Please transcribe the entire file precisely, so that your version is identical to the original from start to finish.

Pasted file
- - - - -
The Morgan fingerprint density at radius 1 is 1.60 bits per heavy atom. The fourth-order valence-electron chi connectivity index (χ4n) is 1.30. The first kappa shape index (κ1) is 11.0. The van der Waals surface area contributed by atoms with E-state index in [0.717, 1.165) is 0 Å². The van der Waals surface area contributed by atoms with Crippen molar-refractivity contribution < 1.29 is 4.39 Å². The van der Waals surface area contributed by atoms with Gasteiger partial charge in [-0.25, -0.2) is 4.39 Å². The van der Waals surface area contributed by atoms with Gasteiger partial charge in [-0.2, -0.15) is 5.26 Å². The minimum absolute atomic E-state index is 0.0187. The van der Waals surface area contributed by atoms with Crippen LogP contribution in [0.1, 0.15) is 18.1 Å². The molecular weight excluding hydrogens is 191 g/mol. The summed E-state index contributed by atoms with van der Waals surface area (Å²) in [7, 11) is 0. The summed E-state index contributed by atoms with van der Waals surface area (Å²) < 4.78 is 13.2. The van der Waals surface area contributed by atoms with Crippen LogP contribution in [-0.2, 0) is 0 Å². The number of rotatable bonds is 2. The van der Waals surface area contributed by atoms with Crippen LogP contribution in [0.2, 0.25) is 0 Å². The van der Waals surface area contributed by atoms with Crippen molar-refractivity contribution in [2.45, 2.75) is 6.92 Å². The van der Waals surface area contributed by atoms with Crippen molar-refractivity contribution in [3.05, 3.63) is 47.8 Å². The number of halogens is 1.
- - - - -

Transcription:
The Morgan fingerprint density at radius 1 is 1.60 bits per heavy atom. The fourth-order valence-electron chi connectivity index (χ4n) is 1.30. The first kappa shape index (κ1) is 11.0. The van der Waals surface area contributed by atoms with E-state index in [0.717, 1.165) is 0 Å². The van der Waals surface area contributed by atoms with Crippen molar-refractivity contribution < 1.29 is 4.39 Å². The van der Waals surface area contributed by atoms with Gasteiger partial charge in [-0.25, -0.2) is 4.39 Å². The van der Waals surface area contributed by atoms with Gasteiger partial charge in [-0.2, -0.15) is 5.26 Å². The minimum absolute atomic E-state index is 0.0187. The van der Waals surface area contributed by atoms with Crippen LogP contribution in [0.1, 0.15) is 18.1 Å². The molecular weight excluding hydrogens is 191 g/mol. The summed E-state index contributed by atoms with van der Waals surface area (Å²) in [7, 11) is 0. The summed E-state index contributed by atoms with van der Waals surface area (Å²) < 4.78 is 13.2. The van der Waals surface area contributed by atoms with Crippen LogP contribution in [-0.2, 0) is 0 Å². The number of rotatable bonds is 2. The van der Waals surface area contributed by atoms with Crippen LogP contribution in [0.2, 0.25) is 0 Å². The van der Waals surface area contributed by atoms with Crippen molar-refractivity contribution in [2.45, 2.75) is 6.92 Å². The van der Waals surface area contributed by atoms with Crippen molar-refractivity contribution in [3.05, 3.63) is 47.8 Å². The number of halogens is 1.